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Forum topic by poopiekat posted 02-09-2014 02:55 PM 2448 views 0 times favorited 58 replies Add to Favorites Watch
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4384 posts in 3906 days

02-09-2014 02:55 PM

Topic tags/keywords: stolen

My 4 yr old snowblower was stolen from the repair shop. The shopowner handled all the insurance and police stuff. The insurance company sent a check to him, which was for my original purchase price minus 10% per year depreciation. ( it’s 4 yr old = 40%.. ouch!)
My question is: Is this check mine? He wants to give me a replacement unit which is about the equivalent value (in his opinion) but it is a older machine. On the upside, it has a B&S motor, mine had a Chinese Honda knockoff motor. This replacement is bigger, in width and hp.
If you’ve been through this type of incident, how are things supposed to go? I should probably insist on grabbing the check, but I really don’t want to slap another $500-$800 with it into a new machine. Suggestions, guys? I want this all to go down as drama-free as possible, without getting scrawed.

-- Einstein: "The intuitive mind is a sacred gift, and the rational mind is a faithful servant. We have created a society that honors the servant and has forgotten the gift." I'm Poopiekat!!

58 replies so far

View Monte Pittman's profile

Monte Pittman

29953 posts in 2509 days

#1 posted 02-09-2014 03:27 PM

Check is yours. You decide what you get not him.

-- Nature created it, I just assemble it.

View SpindleMaker's profile


27 posts in 1881 days

#2 posted 02-09-2014 03:30 PM

+1 for Monte

-- Every man is a damn fool for at least five minutes every day; wisdom consists in not exceeding the limit.

View poopiekat's profile


4384 posts in 3906 days

#3 posted 02-09-2014 03:31 PM

Wow, I’d hoped for an expert opinion, and I got it!!! Thank you Monte!

-- Einstein: "The intuitive mind is a sacred gift, and the rational mind is a faithful servant. We have created a society that honors the servant and has forgotten the gift." I'm Poopiekat!!

View littlecope's profile


3071 posts in 3673 days

#4 posted 02-09-2014 03:35 PM

Sounds to me like the Check is yours my Friend, but I would take the machine!
For example, our Vehicle got grazed by the Plow Driver this Winter, and I received a check for damages… which promptly got given to the Collision Center to get it fixed… It was a no gain, but no loss deal…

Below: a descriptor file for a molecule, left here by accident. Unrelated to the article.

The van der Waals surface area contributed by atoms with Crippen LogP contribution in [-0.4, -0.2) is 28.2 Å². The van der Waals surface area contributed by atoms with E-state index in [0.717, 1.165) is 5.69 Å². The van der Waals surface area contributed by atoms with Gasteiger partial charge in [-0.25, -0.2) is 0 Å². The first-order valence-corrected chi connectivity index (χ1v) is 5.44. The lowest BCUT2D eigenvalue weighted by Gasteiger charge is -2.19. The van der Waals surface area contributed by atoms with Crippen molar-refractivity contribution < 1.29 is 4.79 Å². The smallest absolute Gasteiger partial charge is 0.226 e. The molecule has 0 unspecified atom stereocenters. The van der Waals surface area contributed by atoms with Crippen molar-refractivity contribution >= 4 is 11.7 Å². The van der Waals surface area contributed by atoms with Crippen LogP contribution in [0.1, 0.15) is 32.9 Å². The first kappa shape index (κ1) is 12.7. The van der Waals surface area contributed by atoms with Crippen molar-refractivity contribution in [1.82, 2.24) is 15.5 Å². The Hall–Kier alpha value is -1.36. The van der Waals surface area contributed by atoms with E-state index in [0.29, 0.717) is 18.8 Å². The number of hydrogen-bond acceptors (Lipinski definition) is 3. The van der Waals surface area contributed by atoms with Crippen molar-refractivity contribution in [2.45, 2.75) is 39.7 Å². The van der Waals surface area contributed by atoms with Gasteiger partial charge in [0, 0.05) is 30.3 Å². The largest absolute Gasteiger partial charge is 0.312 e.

-- Mike in Concord, NH---Unpleasant tasks are simply worthy challenges to improve skills.

View TheDane's profile


5534 posts in 3834 days

#5 posted 02-09-2014 03:40 PM

Take the check and buy an Ariens snowblower … American made (in Wisconsin) with B&S engines.

-- Gerry -- "I don't plan to ever really grow up ... I'm just going to learn how to act in public!"

View NoLongerHere's profile


893 posts in 2847 days

#6 posted 02-09-2014 03:45 PM

hold up now guys…. not so fast.

he paid for the insurance and he will pay the increase in premiums next year. The check is written to him.

Now, you deserve to be reimbursed and made whole again. You can have a conversation and barter to the point where there is a meeting of the minds. he can’t force you to take the older snow blower anymore than you can force him to turn over the insurance check.

It’s just and offer. If you feel the older unit isn’t quite a fair trade, then barter…. ask for a little money too.

Or say no thank you. I would like a better unit. How about taking a cash offer and You come up with a little money and go get yourself a brand new TORO? Now there’s an idea. Snow blowers don’t last that long anyway.

WORK IT OUT. He benefits either way. you are using it on his property, right?

just a counter point guys…all ideas need to be considered.

fyi – when you get older, you remember every god damned bridge you burned. life is mighty short, turns out.

View poopiekat's profile


4384 posts in 3906 days

#7 posted 02-09-2014 04:11 PM

Thanks for the great replies!
This would have been easier if the snowblower was stolen out of my own garage.
More difficult to negotiate with two parties involved instead of just one.
Being the entrepreneur that the repair guy is, it’s logical to assume he’d try and make a little $$ off my misfortune.
The big issue is to be standing in my driveway with a check in my pocket, and no snowblower. In my mind, I could take the check, add an equivalent amount of cash to it, and get a nice Ariens or Toro (great suggestions, guys!). But at the end of the day, my bank account would be like as if the thieves simply withdrew the money themselves.